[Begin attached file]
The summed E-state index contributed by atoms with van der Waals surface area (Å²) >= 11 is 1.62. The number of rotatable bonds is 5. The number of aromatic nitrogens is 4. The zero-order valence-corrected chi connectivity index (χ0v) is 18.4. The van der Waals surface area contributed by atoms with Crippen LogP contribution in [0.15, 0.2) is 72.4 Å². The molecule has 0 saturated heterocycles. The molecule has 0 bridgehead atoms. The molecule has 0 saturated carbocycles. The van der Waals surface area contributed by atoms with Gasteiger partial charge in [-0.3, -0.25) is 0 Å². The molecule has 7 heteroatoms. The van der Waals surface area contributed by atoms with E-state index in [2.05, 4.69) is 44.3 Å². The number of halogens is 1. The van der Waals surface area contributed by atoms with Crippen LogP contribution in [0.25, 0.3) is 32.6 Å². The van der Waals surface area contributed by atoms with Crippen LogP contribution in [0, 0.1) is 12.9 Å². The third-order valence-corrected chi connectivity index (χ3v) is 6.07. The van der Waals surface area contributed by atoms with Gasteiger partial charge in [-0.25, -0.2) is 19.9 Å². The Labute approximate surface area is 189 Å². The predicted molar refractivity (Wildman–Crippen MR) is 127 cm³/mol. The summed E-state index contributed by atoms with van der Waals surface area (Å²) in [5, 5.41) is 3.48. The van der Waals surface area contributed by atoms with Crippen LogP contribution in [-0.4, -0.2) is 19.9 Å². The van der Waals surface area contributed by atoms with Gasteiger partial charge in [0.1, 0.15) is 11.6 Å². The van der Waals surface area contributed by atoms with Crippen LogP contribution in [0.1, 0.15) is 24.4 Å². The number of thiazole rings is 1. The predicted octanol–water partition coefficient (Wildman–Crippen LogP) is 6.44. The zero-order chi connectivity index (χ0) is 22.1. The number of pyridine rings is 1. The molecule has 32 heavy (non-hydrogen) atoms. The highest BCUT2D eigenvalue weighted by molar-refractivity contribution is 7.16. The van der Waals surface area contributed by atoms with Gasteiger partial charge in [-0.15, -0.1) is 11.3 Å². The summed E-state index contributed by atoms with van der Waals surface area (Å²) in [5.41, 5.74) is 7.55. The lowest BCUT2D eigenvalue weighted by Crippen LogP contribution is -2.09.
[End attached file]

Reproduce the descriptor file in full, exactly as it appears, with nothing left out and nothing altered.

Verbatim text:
The summed E-state index contributed by atoms with van der Waals surface area (Å²) >= 11 is 1.62. The number of rotatable bonds is 5. The number of aromatic nitrogens is 4. The zero-order valence-corrected chi connectivity index (χ0v) is 18.4. The van der Waals surface area contributed by atoms with Crippen LogP contribution in [0.15, 0.2) is 72.4 Å². The molecule has 0 saturated heterocycles. The molecule has 0 bridgehead atoms. The molecule has 0 saturated carbocycles. The van der Waals surface area contributed by atoms with Gasteiger partial charge in [-0.3, -0.25) is 0 Å². The molecule has 7 heteroatoms. The van der Waals surface area contributed by atoms with E-state index in [2.05, 4.69) is 44.3 Å². The number of halogens is 1. The van der Waals surface area contributed by atoms with Crippen LogP contribution in [0.25, 0.3) is 32.6 Å². The van der Waals surface area contributed by atoms with Crippen LogP contribution in [0, 0.1) is 12.9 Å². The third-order valence-corrected chi connectivity index (χ3v) is 6.07. The van der Waals surface area contributed by atoms with Gasteiger partial charge in [-0.25, -0.2) is 19.9 Å². The Labute approximate surface area is 189 Å². The predicted molar refractivity (Wildman–Crippen MR) is 127 cm³/mol. The summed E-state index contributed by atoms with van der Waals surface area (Å²) in [5, 5.41) is 3.48. The van der Waals surface area contributed by atoms with Crippen LogP contribution in [-0.4, -0.2) is 19.9 Å². The van der Waals surface area contributed by atoms with Gasteiger partial charge in [0.1, 0.15) is 11.6 Å². The van der Waals surface area contributed by atoms with Crippen LogP contribution in [0.1, 0.15) is 24.4 Å². The number of thiazole rings is 1. The predicted octanol–water partition coefficient (Wildman–Crippen LogP) is 6.44. The zero-order chi connectivity index (χ0) is 22.1. The number of pyridine rings is 1. The molecule has 32 heavy (non-hydrogen) atoms. The highest BCUT2D eigenvalue weighted by molar-refractivity contribution is 7.16. The van der Waals surface area contributed by atoms with Gasteiger partial charge in [-0.15, -0.1) is 11.3 Å². The summed E-state index contributed by atoms with van der Waals surface area (Å²) in [5.41, 5.74) is 7.55. The lowest BCUT2D eigenvalue weighted by Crippen LogP contribution is -2.09.